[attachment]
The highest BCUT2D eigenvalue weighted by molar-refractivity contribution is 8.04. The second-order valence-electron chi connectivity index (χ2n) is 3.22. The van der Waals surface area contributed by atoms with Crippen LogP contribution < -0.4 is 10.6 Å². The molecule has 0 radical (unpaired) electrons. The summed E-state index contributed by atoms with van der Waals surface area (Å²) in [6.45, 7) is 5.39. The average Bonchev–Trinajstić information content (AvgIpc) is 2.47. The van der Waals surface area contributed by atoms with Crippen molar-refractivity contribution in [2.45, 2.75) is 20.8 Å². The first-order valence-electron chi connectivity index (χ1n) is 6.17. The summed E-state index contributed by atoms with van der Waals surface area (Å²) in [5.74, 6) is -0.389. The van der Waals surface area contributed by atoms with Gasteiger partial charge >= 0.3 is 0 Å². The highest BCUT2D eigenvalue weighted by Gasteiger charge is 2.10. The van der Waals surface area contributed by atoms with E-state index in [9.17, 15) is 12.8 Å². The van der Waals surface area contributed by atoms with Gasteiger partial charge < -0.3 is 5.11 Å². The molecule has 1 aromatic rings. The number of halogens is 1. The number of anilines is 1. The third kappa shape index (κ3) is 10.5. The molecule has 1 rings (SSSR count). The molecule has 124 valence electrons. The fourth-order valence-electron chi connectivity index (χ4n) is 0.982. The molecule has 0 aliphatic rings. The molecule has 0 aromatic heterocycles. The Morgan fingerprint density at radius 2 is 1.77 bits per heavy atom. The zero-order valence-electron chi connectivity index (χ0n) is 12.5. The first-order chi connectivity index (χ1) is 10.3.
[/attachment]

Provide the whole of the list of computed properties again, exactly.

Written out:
The highest BCUT2D eigenvalue weighted by molar-refractivity contribution is 8.04. The second-order valence-electron chi connectivity index (χ2n) is 3.22. The van der Waals surface area contributed by atoms with Crippen LogP contribution < -0.4 is 10.6 Å². The molecule has 0 radical (unpaired) electrons. The summed E-state index contributed by atoms with van der Waals surface area (Å²) in [6.45, 7) is 5.39. The average Bonchev–Trinajstić information content (AvgIpc) is 2.47. The van der Waals surface area contributed by atoms with Crippen molar-refractivity contribution in [2.45, 2.75) is 20.8 Å². The first-order valence-electron chi connectivity index (χ1n) is 6.17. The summed E-state index contributed by atoms with van der Waals surface area (Å²) in [5.74, 6) is -0.389. The van der Waals surface area contributed by atoms with Gasteiger partial charge >= 0.3 is 0 Å². The highest BCUT2D eigenvalue weighted by Gasteiger charge is 2.10. The van der Waals surface area contributed by atoms with E-state index in [9.17, 15) is 12.8 Å². The van der Waals surface area contributed by atoms with Gasteiger partial charge < -0.3 is 5.11 Å². The molecule has 1 aromatic rings. The number of halogens is 1. The number of anilines is 1. The third kappa shape index (κ3) is 10.5. The molecule has 1 rings (SSSR count). The molecule has 124 valence electrons. The fourth-order valence-electron chi connectivity index (χ4n) is 0.982. The molecule has 0 aliphatic rings. The molecule has 0 aromatic heterocycles. The Morgan fingerprint density at radius 2 is 1.77 bits per heavy atom. The zero-order valence-electron chi connectivity index (χ0n) is 12.5. The first-order chi connectivity index (χ1) is 10.3.